Taiwan’s highest legislature has approved amendments to existing laws, enabling the country’s regulator to combat anonymous cryptocurrency transactions.
On Friday, Taiwan’s Legislative Yuan passed a legislative proposal that mandates cryptocurrency transactions to fall under the purview of existing money laundering laws.
The amendments to the Money Laundering Control Act and the Terrorism Financing Prevention Act enables the country’s Financial Supervisory Commission (FSC) – Taiwan’s financial regulator – to gather KYC information of cryptocurrency investors from trading platforms, Focus Taiwan reports.
Specifically, the regulator “now demand that operators of virtual currency platforms implement “real-name systems” that require users to register their real names, according to new provisions,” an excerpt from the report added.
Further, banks will also be required to report ‘suspicious’ transactions that are anonymous, to the regulator. The amendments, Taiwan’s Ministry of Justice (MoJ) said, align the country’s laws with international anti-money laundering norms.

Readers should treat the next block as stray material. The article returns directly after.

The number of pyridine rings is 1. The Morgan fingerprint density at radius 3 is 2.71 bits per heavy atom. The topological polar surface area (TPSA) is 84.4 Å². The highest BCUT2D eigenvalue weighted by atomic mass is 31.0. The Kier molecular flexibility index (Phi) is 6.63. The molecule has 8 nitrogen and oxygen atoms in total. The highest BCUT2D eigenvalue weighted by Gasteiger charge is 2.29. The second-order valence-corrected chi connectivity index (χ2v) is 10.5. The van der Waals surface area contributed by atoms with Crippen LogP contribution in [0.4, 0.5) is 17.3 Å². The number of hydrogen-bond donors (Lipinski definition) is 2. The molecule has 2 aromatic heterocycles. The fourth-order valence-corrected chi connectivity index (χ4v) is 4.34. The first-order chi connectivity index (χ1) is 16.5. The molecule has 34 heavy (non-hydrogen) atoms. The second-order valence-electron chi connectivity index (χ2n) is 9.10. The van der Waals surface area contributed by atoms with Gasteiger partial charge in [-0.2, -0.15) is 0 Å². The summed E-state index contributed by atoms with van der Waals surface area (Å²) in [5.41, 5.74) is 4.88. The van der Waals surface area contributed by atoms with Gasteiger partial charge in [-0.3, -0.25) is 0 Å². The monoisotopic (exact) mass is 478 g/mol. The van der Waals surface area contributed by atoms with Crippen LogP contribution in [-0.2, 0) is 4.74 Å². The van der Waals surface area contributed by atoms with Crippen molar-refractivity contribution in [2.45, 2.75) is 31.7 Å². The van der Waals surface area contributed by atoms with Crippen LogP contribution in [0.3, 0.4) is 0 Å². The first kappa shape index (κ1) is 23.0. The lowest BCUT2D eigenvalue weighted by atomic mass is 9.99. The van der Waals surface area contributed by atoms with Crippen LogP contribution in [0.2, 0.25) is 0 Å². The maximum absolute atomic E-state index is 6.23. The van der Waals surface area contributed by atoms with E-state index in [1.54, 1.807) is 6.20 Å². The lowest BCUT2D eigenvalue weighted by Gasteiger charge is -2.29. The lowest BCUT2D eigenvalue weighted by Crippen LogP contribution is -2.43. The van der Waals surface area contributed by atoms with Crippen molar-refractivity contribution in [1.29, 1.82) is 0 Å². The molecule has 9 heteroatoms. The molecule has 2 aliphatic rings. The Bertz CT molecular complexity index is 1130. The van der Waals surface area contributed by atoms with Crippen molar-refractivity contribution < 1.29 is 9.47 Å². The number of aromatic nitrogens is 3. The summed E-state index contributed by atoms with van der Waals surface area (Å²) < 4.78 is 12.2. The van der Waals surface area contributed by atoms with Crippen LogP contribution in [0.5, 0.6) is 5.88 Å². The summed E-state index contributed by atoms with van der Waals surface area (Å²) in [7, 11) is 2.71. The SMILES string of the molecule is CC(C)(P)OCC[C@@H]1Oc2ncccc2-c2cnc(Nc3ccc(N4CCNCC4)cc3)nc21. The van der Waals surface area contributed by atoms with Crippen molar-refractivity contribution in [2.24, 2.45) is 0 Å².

The revisions follow a pointed proposal by Taiwanese lawmaker Jason Hsu who, in October, sought to enforce a similar framework used by the EU’s Anti-Money Laundering Directive.
Hsu, a congressman from Taiwan’s Nationalist Party, has advocated against calls for a cryptocurrency ban and instead called on Taiwan to take a different position to the hostile stances taken by neighbouring China and South Korea.
“Just because China and South Korea are banning, doesn’t mean that Taiwan should follow suit – there is a huge opportunity for growth in the future,” Hsu said in a parliamentary session last year. “We should emulate Japan, where they treat cryptocurrency as a highly regulated, highly monitored industry like securities.”
As reported in October, the chairman of Taiwan’s FSC has also revealed that the regulator is preparing guidelines for regulating initial coin offerings (ICOs) in the country.